Sustaining the Grounds – and the Memories
(From the Fall 2016 issue of Keene State Today)
When Bud Winsor joined the staff at Keene State, the first thing he did was read Strivings, the 1984 history of the College. “There’s so much good information in there that’s been forgotten,” says Winsor, who oversees the campus grounds.
He learned, for instance, that the nine lilacs at the head of Fiske Quad were planted there to commemorate the lives of nine Keene State grads who lost their lives in service during World War II. The bushes weren’t marked at the time, and Winsor and Jeff Garland, who was then the College arborist, thought it was important that people knew why they were there. They got a grant through the Alumni Association to add markers. “Now they’ll be forever sacred,” Winsor says. “People will understand they need to remain in place.”
For Winsor and his crew, sustainability at Keene State means conserving history and intention in addition to ensuring that the trees and gardens are cared for in a way that’s environmentally sound. So when arborist Noah Washburn and gardener Joe Britton determined during spring break in March that the five Blue Spruce trees planted on Oya Hill – a much beloved spot on campus – were rapidly deteriorating and needed to be removed immediately for the safety of students and others, they were replaced with five Hoops Blue Spruce, a similar but improved species.
“When we were cutting them down and replacing them, I had to explain to a lot of people what we were doing and why we were replanting,” says Washburn. The “why” has to do with the man the hill was named for, Henry Oya, who tended to the landscaping at Keene State for 18 years. His successor planted the trees in honor of Oya and his lasting contribution to the beauty of campus. “It’s not fitting” to replace the trees with something that didn’t reflect the intent of the Oya memorial, Washburn says.
There are plenty of other examples, including the time Winsor teamed up with former Sustainability Coordinator Mary Jensen to ensure that the clock face at the peak of Huntress Hall would not be eliminated during building renovations. When they discovered the clock had been given to the College by the Class of 1937, something few on campus remembered, they made sure it was restored rather than removed. “We thought, if the class gave that gift, it shouldn’t magically just disappear, and no one should say it has no value anymore,” Winsor says. “We need to keep it going.”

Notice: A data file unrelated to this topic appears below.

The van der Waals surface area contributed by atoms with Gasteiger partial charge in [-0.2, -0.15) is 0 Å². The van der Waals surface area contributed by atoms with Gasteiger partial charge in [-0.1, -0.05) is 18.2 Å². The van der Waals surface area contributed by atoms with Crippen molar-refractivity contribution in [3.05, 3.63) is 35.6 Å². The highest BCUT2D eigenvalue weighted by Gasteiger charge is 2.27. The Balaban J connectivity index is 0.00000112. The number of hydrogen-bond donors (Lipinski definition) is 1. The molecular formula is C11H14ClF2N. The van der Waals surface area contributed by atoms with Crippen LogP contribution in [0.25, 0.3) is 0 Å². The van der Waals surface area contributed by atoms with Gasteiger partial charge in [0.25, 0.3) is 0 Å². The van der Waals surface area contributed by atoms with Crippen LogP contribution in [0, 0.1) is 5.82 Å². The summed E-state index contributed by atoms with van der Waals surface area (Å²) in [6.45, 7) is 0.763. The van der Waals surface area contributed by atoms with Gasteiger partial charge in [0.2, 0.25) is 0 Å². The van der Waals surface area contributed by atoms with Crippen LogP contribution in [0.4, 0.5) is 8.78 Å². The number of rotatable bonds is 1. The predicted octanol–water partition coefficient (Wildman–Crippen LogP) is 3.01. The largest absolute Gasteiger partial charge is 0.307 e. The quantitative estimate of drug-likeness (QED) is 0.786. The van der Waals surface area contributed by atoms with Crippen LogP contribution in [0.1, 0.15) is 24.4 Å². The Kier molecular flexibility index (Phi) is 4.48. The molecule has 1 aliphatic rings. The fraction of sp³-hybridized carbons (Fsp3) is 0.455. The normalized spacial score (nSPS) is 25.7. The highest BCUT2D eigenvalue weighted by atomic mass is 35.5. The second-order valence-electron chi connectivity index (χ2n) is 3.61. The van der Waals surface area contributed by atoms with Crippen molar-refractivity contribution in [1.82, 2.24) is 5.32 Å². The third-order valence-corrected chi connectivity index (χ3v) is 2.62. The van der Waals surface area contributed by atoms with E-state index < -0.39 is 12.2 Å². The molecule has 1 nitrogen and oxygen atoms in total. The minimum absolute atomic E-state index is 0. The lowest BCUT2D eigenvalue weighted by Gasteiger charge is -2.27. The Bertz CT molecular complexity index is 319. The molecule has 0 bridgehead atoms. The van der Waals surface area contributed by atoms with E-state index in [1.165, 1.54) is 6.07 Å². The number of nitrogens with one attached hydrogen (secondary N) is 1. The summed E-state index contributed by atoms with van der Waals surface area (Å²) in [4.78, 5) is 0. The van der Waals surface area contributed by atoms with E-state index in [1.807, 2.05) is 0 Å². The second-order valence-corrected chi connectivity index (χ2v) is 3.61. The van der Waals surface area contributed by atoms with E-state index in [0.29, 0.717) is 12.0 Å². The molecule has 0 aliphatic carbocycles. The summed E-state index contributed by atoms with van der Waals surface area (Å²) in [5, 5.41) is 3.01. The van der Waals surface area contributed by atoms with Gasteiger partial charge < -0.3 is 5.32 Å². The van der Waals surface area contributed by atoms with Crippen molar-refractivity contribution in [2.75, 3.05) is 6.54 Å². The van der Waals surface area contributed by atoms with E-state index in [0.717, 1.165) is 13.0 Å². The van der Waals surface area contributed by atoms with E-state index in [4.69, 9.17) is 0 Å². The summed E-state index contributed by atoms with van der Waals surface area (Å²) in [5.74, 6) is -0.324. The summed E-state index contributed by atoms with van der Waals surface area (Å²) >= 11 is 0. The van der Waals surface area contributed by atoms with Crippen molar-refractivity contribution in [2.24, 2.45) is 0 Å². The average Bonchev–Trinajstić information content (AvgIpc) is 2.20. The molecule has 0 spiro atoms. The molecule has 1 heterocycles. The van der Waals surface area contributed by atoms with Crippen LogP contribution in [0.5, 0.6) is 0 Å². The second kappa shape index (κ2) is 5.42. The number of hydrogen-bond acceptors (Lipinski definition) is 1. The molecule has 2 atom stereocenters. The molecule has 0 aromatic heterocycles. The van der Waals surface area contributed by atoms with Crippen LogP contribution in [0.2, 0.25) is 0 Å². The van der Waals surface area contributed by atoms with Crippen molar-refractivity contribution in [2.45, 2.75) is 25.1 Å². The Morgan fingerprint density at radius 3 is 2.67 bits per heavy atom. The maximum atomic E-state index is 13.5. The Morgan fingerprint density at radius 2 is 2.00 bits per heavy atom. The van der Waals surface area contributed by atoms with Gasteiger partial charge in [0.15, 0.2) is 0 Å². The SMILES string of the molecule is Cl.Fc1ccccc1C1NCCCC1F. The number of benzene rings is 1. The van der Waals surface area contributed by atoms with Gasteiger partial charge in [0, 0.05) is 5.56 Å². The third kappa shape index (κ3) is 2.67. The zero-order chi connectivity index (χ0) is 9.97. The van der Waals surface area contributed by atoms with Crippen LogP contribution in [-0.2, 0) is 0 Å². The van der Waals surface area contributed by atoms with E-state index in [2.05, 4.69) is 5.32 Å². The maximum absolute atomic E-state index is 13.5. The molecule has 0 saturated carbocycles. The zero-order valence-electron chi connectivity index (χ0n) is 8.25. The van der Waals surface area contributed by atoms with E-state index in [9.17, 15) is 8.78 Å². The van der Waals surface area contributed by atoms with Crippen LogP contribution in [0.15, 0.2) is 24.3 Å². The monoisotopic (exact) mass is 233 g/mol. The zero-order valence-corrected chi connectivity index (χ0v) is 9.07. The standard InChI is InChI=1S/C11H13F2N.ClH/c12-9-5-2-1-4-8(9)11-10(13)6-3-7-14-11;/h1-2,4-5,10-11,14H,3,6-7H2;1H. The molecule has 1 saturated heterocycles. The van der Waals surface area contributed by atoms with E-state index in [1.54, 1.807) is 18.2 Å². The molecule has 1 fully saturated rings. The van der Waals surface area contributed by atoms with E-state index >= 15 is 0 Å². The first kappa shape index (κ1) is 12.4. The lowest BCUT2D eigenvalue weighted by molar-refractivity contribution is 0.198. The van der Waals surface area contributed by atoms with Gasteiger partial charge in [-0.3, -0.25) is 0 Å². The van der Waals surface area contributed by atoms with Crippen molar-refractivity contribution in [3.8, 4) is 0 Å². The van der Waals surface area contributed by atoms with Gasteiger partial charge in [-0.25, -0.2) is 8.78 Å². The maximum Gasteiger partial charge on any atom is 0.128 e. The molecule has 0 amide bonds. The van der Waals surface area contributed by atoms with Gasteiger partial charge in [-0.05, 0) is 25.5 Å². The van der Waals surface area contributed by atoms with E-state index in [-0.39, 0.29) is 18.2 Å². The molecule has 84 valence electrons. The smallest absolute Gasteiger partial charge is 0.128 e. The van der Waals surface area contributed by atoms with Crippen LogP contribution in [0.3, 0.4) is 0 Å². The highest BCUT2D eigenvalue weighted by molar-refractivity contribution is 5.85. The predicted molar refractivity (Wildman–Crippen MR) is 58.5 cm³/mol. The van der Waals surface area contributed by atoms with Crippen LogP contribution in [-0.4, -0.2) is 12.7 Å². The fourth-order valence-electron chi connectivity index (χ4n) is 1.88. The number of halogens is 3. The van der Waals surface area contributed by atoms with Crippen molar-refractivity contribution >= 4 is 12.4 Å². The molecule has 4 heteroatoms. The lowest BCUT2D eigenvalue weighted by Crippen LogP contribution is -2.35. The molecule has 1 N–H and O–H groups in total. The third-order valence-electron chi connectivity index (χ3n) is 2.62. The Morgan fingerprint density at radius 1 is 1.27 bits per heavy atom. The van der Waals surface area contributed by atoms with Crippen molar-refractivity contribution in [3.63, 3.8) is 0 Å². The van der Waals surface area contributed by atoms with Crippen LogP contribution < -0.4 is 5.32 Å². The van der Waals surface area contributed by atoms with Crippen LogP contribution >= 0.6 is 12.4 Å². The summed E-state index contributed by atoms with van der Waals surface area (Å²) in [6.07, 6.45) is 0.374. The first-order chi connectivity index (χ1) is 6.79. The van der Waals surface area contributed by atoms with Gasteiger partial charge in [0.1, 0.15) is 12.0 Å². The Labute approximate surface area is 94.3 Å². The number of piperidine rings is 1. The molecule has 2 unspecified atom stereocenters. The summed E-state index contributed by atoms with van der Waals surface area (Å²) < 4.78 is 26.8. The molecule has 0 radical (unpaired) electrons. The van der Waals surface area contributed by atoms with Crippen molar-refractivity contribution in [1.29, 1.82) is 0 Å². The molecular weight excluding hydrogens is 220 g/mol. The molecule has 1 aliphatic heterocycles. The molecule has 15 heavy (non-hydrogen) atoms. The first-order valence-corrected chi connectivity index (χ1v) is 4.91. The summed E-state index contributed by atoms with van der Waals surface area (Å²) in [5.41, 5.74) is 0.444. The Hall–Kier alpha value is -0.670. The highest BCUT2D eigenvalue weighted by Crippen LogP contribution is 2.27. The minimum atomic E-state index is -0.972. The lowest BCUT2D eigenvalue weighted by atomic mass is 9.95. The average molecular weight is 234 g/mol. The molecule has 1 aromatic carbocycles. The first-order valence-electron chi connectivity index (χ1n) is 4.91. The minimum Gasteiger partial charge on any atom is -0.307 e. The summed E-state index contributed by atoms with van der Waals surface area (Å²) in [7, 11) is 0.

Trees and other features of the College grounds will likely outlast most of the people here on campus now, notes gardener Britton. “That’s one reason we sometimes get really protective about the trees,” he says. Chaining bikes or tying ropes to trees can damage them. And many on campus – about 50 – were planted in memory of alumni or students, often those who tragically died young. Plaques and the recently installed QR code tags impart information about individual trees to students and others to indicate the species and, in the case of memorial trees, about those they commemorate. “Now they’ll always be remembered here,” says Britton.
Coming to campus? Like trees? You can now get information on some 250 trees along Main Street and Appian Way. Here’s how to do it: Download a QR code reader onto your smart phone or tablet. Many are free. Look for a tree with a small metal tag hanging from it, open up the reader app, take a photo of the QR code on the tag, and the app will pull in information about the tree.